First say to yourself what you would be; and then do what you have to do.
FALSE STARTS: ‘Tis the season to ponder New Year’s resolutions, isn’t it? You know, those lifestyle, behavioral or attitude shifts inspired by the conclusion of one year and the promise of a new beginning when the clock strikes midnight on December 31st.
It’s estimated that somewhere between 80% and 90% of New Year’s resolutions either never get off the ground or bite the dust after January 1st. That’s a pretty daunting statistic; daunting enough to nix New Year’s resolutions altogether. Except… Except if you’re someone who really believes—or wants to believe—in the magic of fresh starts and the excitement, not to mention satisfaction, of trying new things, thinking in new ways, and shedding old, unproductive habits to make room for new, energizing ones.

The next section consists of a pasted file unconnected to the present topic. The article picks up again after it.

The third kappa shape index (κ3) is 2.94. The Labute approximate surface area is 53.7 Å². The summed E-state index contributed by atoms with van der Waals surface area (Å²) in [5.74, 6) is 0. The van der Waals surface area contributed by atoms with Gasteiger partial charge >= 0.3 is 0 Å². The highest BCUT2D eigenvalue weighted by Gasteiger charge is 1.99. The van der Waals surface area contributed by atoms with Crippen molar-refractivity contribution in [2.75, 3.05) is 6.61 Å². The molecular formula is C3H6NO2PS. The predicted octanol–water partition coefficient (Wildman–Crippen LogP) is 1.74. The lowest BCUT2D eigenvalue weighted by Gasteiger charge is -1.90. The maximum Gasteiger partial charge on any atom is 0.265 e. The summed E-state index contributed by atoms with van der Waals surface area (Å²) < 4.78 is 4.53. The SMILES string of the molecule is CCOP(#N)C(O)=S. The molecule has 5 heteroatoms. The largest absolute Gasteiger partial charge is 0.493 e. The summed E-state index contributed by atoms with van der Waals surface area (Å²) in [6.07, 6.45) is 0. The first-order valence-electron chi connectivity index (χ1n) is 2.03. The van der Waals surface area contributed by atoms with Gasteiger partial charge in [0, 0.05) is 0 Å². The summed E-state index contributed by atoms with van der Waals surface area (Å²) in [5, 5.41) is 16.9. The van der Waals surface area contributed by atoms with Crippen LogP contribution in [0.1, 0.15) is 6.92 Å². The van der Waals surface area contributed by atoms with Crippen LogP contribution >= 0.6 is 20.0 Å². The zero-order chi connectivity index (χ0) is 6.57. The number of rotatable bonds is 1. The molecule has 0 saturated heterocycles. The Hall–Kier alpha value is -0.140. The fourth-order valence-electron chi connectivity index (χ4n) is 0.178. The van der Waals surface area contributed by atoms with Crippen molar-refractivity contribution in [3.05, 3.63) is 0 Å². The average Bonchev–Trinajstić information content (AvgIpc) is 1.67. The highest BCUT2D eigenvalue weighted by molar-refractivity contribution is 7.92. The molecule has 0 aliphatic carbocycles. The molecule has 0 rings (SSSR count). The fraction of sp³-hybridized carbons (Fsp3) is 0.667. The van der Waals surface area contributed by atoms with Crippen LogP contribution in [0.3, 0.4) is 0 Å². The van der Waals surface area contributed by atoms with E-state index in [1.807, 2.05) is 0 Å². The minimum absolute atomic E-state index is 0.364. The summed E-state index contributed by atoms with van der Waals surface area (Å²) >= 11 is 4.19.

Why should you resolve to do anything if your chances of success are so slim? I have no idea, which leads me to suggest a different question altogether: How can you create a New Year’s resolution that sticks?
One obvious resolution-spoiler is embedded in the very definition of the word, resolution: “a declaration, a determination, a motion, a decree.” Is it just me, or is there something yawn-worthy about these words? Not to mention that they’re momentum-killers, in that they evoke an aura of conclusiveness: as if deciding on, or announcing, an outcome is the same as actually achieving it. If you were a screenwriter, it would be like giving your agent, or even your best friend, the...